Another pick and roll on the perimeter. Notice Kobe's man beginning his baseline cut here.
Spencer Hawes sets a clean pick that Darius Morris is going to eat. Pau Gasol doesn't hedge here. Jordan Hill's man begins diving to the paint. Kobe trails his man but begins his usual ball watching bad habit. Little movements like this keep the Lakers defense off balance as they lack discipline and organization.
There it is. Darius Morris eating the screen like he hadn't been fed in weeks. Gasol sags off here which gives Jrue three choices. He can take a wide open three, drive in on the laterally challenged big man, or hit Hawes when he rolls towards the high post. It's simple, but pulling Kobe out of the corner gives the 76ers space to operate the pick and roll. Kobe looks perplexed at this point, unsure whether he wants to stay on his man or play free safety. Any guesses?
This is where things become murky. Jrue hits Spencer Hawes as he rolls to the basket. Pau Gasol simply isn't going to recover in that small of a window. Jordan Hill is tied up with his man under the basket. That leaves one man to try and stop this play: Kobe Bryant. Kobe decided to play free safety here (shocker) and let his man run off to the corner alone. Now, he's the only Laker who can stop this play. He's not covering anyone while he stands in the middle of the paint, so he has the freedom to rotate and step in front of Hawes.
Naturally, Kobe doesn't rotate and actually winds up further from the play than he was initially. Jordan Hill tries to challenge the shot but Hawes makes the layup having nothing to slow him down as he drove in. Two points, Sixers.
Here, Matt Barnes sets an off ball screen for Blake Griffin. Dwight Howard is in the paint to protect the rim while DeAndre Jordan hangs out along the perimeter. A perfect opportunity for Dwight to paint patrol.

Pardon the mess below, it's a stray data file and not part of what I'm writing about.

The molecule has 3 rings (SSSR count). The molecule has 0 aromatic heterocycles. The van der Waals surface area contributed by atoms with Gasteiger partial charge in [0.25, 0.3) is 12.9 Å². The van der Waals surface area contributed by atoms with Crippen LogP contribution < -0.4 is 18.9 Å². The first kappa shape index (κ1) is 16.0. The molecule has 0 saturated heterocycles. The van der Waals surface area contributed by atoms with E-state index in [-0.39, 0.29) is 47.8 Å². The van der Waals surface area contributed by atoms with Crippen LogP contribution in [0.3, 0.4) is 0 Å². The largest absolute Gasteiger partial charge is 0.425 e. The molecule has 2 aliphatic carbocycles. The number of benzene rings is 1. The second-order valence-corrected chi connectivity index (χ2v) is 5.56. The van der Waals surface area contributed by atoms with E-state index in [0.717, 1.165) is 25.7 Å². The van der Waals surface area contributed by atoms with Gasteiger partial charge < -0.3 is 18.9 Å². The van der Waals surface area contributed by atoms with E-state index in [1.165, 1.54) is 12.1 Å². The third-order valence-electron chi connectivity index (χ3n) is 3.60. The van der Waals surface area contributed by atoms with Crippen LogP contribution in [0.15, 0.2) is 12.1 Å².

Barnes sets the screen and pops out to the top of the arc. Meanwhile, Dwight is still left to roam the paint.
Jordan Hill switches onto Chris Paul and attempts to trap him on the wing with Kobe. Steve Nash is tied to Matt Barnes at the top which leaves Blake Griffin without much obstacle as he begins rolling to the rim. This is where Dwight Howard absolutely needs to be able to move his feet and get in front of Griffin. With DeAndre Jordan so far out of position Howard has the freedom to help.
Unfortunately, Howard isn't able to make the play and Blake slams it down for the Clippers. Bingo.
Onwards we go to our last play in this breakdown. Gallinari sets a pick on Steve Nash.
Nash fights to go under the screen and Gallinari is going to pop out to the perimeter. Kobe plays this well and is between the ball and the basket; perfect position to cut him off. Lawson wants to attack the paint here regardless of Kobe. Faried is out on the perimeter and is out of position, so both Kobe and Hill are able to help on this drive.
Lawson continues his drive to the rim. Something completely inexplicable happens here, though, as Kobe cuts away from Lawson's path. Hill doesn't help, and Nash is way behind the play.
With Kobe rolling out the red carpet for him Ty gets an easy layup. Dwight moves over but is far too late. There's no reason for Kobe to have tried to cut away from being able to stop Lawson. Perhaps he felt he needed to cut back to his man on the perimeter, but Gallinari was out of recovery range. This falls back into the communication and tactics column, as their best option there was to send Nash after Gallinari and have Kobe pick up Lawson.
This is just a small sampling of the Lakers defensive problems when it comes to the pick and roll. With a defense as disorganized as the Lakers are, the pick and roll is a lethal weapon for teams to pistol whip the Lakers with. No crisp rotations, no consistent philosophies, and even when they shut off one option it opens up another potential problem (see play #2 with Nash having to try and stop Ty Lawson in isolation). Dwight Howard was brought in to anchor the defense but beyond health, effort, and the remainder of the noise we analyze the Lakers, as a team, are horrible at playing defense together as a unit. Until that changes they will continue to find sustainable success elusive.